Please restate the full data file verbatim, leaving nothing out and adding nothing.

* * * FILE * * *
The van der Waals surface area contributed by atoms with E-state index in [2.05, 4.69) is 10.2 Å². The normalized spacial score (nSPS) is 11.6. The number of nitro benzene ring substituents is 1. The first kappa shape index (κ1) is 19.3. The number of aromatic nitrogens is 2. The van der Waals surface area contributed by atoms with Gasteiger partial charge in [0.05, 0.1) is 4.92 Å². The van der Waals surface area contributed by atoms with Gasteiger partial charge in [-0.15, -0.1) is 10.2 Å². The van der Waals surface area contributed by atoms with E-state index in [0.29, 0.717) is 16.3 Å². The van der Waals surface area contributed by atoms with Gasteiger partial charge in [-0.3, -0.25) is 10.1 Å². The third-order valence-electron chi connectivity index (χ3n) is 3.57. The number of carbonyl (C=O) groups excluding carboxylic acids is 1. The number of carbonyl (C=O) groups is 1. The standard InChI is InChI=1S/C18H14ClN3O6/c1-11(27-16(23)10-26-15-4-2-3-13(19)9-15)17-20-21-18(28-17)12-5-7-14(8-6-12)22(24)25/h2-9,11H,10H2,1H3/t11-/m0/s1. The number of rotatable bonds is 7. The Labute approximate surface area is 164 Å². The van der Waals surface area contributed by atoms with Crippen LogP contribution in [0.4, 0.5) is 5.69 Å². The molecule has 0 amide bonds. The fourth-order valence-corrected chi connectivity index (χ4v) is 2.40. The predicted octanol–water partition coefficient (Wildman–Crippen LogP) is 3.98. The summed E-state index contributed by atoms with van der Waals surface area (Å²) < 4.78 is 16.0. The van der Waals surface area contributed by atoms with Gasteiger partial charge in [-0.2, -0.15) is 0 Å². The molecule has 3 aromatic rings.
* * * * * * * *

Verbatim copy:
The van der Waals surface area contributed by atoms with E-state index in [2.05, 4.69) is 10.2 Å². The normalized spacial score (nSPS) is 11.6. The number of nitro benzene ring substituents is 1. The first kappa shape index (κ1) is 19.3. The number of aromatic nitrogens is 2. The van der Waals surface area contributed by atoms with Gasteiger partial charge in [0.05, 0.1) is 4.92 Å². The van der Waals surface area contributed by atoms with Gasteiger partial charge in [-0.15, -0.1) is 10.2 Å². The van der Waals surface area contributed by atoms with E-state index in [0.29, 0.717) is 16.3 Å². The van der Waals surface area contributed by atoms with Gasteiger partial charge in [-0.3, -0.25) is 10.1 Å². The third-order valence-electron chi connectivity index (χ3n) is 3.57. The number of carbonyl (C=O) groups excluding carboxylic acids is 1. The number of carbonyl (C=O) groups is 1. The standard InChI is InChI=1S/C18H14ClN3O6/c1-11(27-16(23)10-26-15-4-2-3-13(19)9-15)17-20-21-18(28-17)12-5-7-14(8-6-12)22(24)25/h2-9,11H,10H2,1H3/t11-/m0/s1. The number of rotatable bonds is 7. The Labute approximate surface area is 164 Å². The van der Waals surface area contributed by atoms with Crippen LogP contribution in [0.4, 0.5) is 5.69 Å². The molecule has 0 amide bonds. The fourth-order valence-corrected chi connectivity index (χ4v) is 2.40. The predicted octanol–water partition coefficient (Wildman–Crippen LogP) is 3.98. The summed E-state index contributed by atoms with van der Waals surface area (Å²) < 4.78 is 16.0. The van der Waals surface area contributed by atoms with Gasteiger partial charge in [-0.2, -0.15) is 0 Å². The molecule has 3 aromatic rings.